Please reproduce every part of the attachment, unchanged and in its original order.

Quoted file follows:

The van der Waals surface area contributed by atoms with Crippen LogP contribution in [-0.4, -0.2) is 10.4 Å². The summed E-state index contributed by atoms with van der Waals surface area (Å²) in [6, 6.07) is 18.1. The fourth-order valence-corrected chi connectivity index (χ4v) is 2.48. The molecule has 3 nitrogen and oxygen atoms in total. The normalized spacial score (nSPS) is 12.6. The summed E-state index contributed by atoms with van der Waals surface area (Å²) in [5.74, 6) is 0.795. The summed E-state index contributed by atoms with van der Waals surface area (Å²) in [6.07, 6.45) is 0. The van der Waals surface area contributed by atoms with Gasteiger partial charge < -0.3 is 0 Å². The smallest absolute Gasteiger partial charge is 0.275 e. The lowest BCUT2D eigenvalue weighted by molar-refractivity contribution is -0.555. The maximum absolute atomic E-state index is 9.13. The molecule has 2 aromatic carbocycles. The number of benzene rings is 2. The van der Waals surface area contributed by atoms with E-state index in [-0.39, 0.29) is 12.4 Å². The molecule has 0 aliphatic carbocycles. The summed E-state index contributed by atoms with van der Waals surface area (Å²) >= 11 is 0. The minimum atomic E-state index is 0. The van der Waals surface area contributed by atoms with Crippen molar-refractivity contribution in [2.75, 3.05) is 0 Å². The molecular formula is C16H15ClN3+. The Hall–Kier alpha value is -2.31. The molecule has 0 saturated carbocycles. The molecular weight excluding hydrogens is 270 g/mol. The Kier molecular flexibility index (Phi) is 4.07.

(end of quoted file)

The van der Waals surface area contributed by atoms with Crippen LogP contribution in [-0.4, -0.2) is 10.4 Å². The summed E-state index contributed by atoms with van der Waals surface area (Å²) in [6, 6.07) is 18.1. The fourth-order valence-corrected chi connectivity index (χ4v) is 2.48. The molecule has 3 nitrogen and oxygen atoms in total. The normalized spacial score (nSPS) is 12.6. The summed E-state index contributed by atoms with van der Waals surface area (Å²) in [5.74, 6) is 0.795. The summed E-state index contributed by atoms with van der Waals surface area (Å²) in [6.07, 6.45) is 0. The van der Waals surface area contributed by atoms with Gasteiger partial charge < -0.3 is 0 Å². The smallest absolute Gasteiger partial charge is 0.275 e. The lowest BCUT2D eigenvalue weighted by molar-refractivity contribution is -0.555. The maximum absolute atomic E-state index is 9.13. The molecule has 2 aromatic carbocycles. The number of benzene rings is 2. The van der Waals surface area contributed by atoms with E-state index in [-0.39, 0.29) is 12.4 Å². The molecule has 0 aliphatic carbocycles. The summed E-state index contributed by atoms with van der Waals surface area (Å²) >= 11 is 0. The minimum atomic E-state index is 0. The van der Waals surface area contributed by atoms with Crippen molar-refractivity contribution in [2.75, 3.05) is 0 Å². The molecular formula is C16H15ClN3+. The Hall–Kier alpha value is -2.31. The molecule has 0 saturated carbocycles. The molecular weight excluding hydrogens is 270 g/mol. The Kier molecular flexibility index (Phi) is 4.07.